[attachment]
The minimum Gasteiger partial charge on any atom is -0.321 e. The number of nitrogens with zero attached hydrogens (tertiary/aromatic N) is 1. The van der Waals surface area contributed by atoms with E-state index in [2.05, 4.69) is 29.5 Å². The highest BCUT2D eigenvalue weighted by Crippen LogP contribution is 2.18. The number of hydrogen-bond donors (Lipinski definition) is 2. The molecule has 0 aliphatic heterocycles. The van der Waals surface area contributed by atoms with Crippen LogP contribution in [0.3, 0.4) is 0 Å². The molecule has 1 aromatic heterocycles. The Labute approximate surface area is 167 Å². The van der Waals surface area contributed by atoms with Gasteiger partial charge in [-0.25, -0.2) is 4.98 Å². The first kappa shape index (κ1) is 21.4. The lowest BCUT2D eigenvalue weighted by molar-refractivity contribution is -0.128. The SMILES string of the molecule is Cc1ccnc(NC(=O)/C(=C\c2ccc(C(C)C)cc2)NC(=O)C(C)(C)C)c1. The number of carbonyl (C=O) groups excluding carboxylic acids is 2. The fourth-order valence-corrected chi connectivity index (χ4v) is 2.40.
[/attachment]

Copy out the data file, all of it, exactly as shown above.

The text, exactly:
The minimum Gasteiger partial charge on any atom is -0.321 e. The number of nitrogens with zero attached hydrogens (tertiary/aromatic N) is 1. The van der Waals surface area contributed by atoms with E-state index in [2.05, 4.69) is 29.5 Å². The highest BCUT2D eigenvalue weighted by Crippen LogP contribution is 2.18. The number of hydrogen-bond donors (Lipinski definition) is 2. The molecule has 0 aliphatic heterocycles. The van der Waals surface area contributed by atoms with Crippen LogP contribution in [0.3, 0.4) is 0 Å². The molecule has 1 aromatic heterocycles. The Labute approximate surface area is 167 Å². The van der Waals surface area contributed by atoms with Gasteiger partial charge in [-0.25, -0.2) is 4.98 Å². The first kappa shape index (κ1) is 21.4. The lowest BCUT2D eigenvalue weighted by molar-refractivity contribution is -0.128. The SMILES string of the molecule is Cc1ccnc(NC(=O)/C(=C\c2ccc(C(C)C)cc2)NC(=O)C(C)(C)C)c1. The number of carbonyl (C=O) groups excluding carboxylic acids is 2. The fourth-order valence-corrected chi connectivity index (χ4v) is 2.40.